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Bigelow Tea Looks At How Early American Quests For Chinese Tea Minted Millionaires

bigelow tea history


Early Americans who dumped British tea in 1773 later consoled themselves with coffee and newfound freedom, but they never lost their taste for tea! And so began the quest for tea in China and an epic story of economic growth and wealth in the United States, as told by NPRBigelow Tea takes a moment to share some fascinating facts from this tea tale:

  • The first American trade ship to set sail for China left from New York in 1784. The Empress of China was laden with 242 casks of ginseng to trade with the Chinese.
  • The first cargo of tea brought back to America sold for a 25 percent profit, prompting new merchants to jump into the tea trade.
  • Over the next decade, tea consumption in the United States reached 3 million pounds annually!
  • Tea trading fostered the first American millionaires: John Jacob Astor, Thomas Handasyd Perkins and Stephen Girard.
  • Franklin Delano Roosevelt’s ancestors traded with Houqua, a Chinese multimillionaire and one of the richest men in the world at that time. Descendants of both families reportedly kept in touch well into the 20th century.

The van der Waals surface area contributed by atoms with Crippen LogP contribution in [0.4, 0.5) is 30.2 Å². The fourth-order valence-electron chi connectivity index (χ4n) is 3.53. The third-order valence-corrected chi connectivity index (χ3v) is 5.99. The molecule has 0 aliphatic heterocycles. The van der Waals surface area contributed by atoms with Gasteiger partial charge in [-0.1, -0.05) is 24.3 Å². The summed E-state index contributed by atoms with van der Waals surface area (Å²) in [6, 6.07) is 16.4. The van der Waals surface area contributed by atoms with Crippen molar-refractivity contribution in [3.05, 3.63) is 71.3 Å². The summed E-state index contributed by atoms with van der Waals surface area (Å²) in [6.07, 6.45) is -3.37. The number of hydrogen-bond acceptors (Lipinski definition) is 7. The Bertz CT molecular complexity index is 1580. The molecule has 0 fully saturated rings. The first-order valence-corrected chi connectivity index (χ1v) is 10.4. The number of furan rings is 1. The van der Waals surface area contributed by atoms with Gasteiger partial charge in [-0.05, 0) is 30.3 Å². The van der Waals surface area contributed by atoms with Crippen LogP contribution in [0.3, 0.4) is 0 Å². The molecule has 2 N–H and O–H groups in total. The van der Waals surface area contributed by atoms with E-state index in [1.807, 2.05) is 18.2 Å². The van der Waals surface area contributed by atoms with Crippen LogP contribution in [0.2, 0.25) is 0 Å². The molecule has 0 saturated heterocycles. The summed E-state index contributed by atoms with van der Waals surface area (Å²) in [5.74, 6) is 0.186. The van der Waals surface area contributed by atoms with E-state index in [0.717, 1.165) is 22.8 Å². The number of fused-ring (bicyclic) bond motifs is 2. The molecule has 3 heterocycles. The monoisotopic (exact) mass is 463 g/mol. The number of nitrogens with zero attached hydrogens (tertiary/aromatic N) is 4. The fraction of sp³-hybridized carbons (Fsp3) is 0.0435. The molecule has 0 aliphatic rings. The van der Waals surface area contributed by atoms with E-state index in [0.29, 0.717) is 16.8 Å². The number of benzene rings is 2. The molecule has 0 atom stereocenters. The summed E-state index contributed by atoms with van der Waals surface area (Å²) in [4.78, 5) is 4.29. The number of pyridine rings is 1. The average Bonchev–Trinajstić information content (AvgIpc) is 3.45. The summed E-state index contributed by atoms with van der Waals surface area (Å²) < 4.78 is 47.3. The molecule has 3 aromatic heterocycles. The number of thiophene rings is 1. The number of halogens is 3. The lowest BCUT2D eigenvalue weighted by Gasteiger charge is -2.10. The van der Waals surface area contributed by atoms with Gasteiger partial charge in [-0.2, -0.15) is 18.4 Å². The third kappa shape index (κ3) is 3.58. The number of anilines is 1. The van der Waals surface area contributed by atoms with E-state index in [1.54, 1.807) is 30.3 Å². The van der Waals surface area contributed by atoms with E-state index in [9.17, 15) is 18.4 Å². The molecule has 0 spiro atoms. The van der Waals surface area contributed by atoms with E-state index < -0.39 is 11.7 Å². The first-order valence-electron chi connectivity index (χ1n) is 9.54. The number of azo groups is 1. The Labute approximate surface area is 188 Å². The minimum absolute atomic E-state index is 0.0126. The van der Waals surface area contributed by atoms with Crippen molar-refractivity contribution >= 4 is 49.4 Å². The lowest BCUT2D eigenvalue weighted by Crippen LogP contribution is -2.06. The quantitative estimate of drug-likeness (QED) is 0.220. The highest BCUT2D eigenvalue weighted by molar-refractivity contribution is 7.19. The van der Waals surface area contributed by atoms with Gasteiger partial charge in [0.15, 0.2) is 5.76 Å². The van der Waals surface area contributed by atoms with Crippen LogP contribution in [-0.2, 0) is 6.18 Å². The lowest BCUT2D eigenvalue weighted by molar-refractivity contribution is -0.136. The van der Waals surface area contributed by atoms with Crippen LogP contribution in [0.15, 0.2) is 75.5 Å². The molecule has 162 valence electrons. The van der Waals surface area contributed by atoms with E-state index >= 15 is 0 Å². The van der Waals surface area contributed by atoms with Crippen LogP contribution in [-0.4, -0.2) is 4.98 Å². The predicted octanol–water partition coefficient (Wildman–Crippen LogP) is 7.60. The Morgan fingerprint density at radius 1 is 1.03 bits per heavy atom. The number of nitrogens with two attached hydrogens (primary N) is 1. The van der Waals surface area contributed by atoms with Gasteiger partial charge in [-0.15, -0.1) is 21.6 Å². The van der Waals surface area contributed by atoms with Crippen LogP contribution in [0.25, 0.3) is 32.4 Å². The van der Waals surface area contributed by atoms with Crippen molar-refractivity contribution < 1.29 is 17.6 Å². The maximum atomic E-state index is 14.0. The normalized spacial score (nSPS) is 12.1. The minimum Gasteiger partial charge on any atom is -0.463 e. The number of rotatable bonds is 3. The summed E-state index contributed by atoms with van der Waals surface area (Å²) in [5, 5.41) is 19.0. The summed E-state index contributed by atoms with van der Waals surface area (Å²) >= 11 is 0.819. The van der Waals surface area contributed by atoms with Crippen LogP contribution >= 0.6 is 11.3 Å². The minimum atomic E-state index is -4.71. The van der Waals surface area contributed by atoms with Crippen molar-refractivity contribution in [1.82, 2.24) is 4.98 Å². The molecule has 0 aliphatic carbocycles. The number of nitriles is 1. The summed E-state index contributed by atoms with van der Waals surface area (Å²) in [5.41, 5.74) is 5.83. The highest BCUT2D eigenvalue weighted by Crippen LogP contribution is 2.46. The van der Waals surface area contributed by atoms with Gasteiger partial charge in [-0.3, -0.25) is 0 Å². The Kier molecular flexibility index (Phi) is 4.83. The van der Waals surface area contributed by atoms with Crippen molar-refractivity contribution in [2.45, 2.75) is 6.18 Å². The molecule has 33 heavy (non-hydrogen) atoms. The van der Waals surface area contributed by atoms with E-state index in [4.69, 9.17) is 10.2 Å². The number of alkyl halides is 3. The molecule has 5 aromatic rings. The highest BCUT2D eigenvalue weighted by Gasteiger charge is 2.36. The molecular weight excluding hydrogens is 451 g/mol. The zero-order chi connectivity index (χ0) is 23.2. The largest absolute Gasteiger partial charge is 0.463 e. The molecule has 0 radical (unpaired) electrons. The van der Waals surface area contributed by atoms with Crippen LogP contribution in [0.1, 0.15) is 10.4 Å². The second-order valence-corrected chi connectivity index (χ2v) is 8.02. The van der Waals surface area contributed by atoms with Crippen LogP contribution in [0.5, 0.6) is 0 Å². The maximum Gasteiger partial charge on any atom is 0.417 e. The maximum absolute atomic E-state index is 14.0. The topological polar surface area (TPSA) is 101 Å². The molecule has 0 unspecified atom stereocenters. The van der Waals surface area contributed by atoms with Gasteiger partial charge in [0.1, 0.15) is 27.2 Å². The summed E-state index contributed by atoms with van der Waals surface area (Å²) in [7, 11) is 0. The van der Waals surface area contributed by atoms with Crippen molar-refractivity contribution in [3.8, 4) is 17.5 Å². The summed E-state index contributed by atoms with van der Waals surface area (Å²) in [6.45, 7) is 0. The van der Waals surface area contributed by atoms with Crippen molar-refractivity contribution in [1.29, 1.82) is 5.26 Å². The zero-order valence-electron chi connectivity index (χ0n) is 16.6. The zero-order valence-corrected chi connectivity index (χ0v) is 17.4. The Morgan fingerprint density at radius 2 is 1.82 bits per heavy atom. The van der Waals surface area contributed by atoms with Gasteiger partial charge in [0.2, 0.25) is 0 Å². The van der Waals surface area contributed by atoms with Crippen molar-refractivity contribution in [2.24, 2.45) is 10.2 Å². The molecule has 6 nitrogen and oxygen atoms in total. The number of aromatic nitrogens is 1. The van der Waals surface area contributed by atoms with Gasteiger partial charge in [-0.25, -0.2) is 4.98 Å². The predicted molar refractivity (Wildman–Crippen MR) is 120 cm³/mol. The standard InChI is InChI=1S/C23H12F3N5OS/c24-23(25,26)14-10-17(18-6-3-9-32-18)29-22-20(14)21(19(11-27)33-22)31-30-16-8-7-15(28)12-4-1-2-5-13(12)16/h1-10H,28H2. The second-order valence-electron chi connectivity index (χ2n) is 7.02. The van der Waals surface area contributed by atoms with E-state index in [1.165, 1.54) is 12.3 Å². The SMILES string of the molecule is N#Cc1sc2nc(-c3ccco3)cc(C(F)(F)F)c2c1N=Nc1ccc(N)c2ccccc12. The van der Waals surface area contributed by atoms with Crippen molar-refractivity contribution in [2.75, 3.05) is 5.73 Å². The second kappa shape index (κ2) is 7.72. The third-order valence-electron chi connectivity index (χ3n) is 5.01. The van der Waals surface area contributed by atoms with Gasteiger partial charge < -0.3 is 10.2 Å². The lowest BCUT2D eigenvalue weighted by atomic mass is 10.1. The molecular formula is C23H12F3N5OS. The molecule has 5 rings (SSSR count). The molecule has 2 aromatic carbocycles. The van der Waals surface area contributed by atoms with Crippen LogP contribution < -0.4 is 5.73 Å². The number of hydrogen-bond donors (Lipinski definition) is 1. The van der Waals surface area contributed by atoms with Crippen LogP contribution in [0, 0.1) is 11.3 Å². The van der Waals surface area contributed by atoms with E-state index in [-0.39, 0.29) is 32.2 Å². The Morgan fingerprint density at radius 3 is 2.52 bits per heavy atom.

• Demand for tea spurred growth in shipbuilding (speedy new clipper ships came in handy!) and led to new construction of canals, railroads and factories.
  • Soon enough, there was demand for tea sets, porcelain ware and punch bowls from China.
  • George and Martha Washington displayed an impressive collection of fine chinaware.

Interestingly enough, tea is a big part of our American history which we appreciate and honor as a third generation family owned business creating tea in the United States!  Have you had your cup today?

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